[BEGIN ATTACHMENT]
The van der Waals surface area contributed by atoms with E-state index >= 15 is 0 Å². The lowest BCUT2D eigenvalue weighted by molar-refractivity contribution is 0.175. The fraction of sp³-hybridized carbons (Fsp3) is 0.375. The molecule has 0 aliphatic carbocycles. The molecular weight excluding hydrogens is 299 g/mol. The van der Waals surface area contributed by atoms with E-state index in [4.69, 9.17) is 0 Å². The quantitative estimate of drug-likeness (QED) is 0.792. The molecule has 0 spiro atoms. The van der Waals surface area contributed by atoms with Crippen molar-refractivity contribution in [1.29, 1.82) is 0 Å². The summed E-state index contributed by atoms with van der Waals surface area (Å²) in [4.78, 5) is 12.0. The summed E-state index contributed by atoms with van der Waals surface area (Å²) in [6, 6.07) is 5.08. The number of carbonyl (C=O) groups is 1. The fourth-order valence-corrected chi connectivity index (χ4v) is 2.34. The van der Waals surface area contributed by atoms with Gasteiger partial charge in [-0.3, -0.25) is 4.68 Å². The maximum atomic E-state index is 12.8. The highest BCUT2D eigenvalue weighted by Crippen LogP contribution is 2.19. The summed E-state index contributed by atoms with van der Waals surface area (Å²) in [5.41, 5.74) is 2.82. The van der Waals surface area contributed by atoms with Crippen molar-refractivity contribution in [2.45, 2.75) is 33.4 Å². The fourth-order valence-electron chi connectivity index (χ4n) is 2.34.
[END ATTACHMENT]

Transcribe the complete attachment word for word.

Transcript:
The van der Waals surface area contributed by atoms with E-state index >= 15 is 0 Å². The lowest BCUT2D eigenvalue weighted by molar-refractivity contribution is 0.175. The fraction of sp³-hybridized carbons (Fsp3) is 0.375. The molecule has 0 aliphatic carbocycles. The molecular weight excluding hydrogens is 299 g/mol. The van der Waals surface area contributed by atoms with E-state index in [4.69, 9.17) is 0 Å². The quantitative estimate of drug-likeness (QED) is 0.792. The molecule has 0 spiro atoms. The van der Waals surface area contributed by atoms with Crippen molar-refractivity contribution in [1.29, 1.82) is 0 Å². The summed E-state index contributed by atoms with van der Waals surface area (Å²) in [4.78, 5) is 12.0. The summed E-state index contributed by atoms with van der Waals surface area (Å²) in [6, 6.07) is 5.08. The number of carbonyl (C=O) groups is 1. The fourth-order valence-corrected chi connectivity index (χ4v) is 2.34. The van der Waals surface area contributed by atoms with Gasteiger partial charge in [-0.3, -0.25) is 4.68 Å². The maximum atomic E-state index is 12.8. The highest BCUT2D eigenvalue weighted by Crippen LogP contribution is 2.19. The summed E-state index contributed by atoms with van der Waals surface area (Å²) in [5.41, 5.74) is 2.82. The van der Waals surface area contributed by atoms with Crippen molar-refractivity contribution in [2.45, 2.75) is 33.4 Å². The fourth-order valence-electron chi connectivity index (χ4n) is 2.34.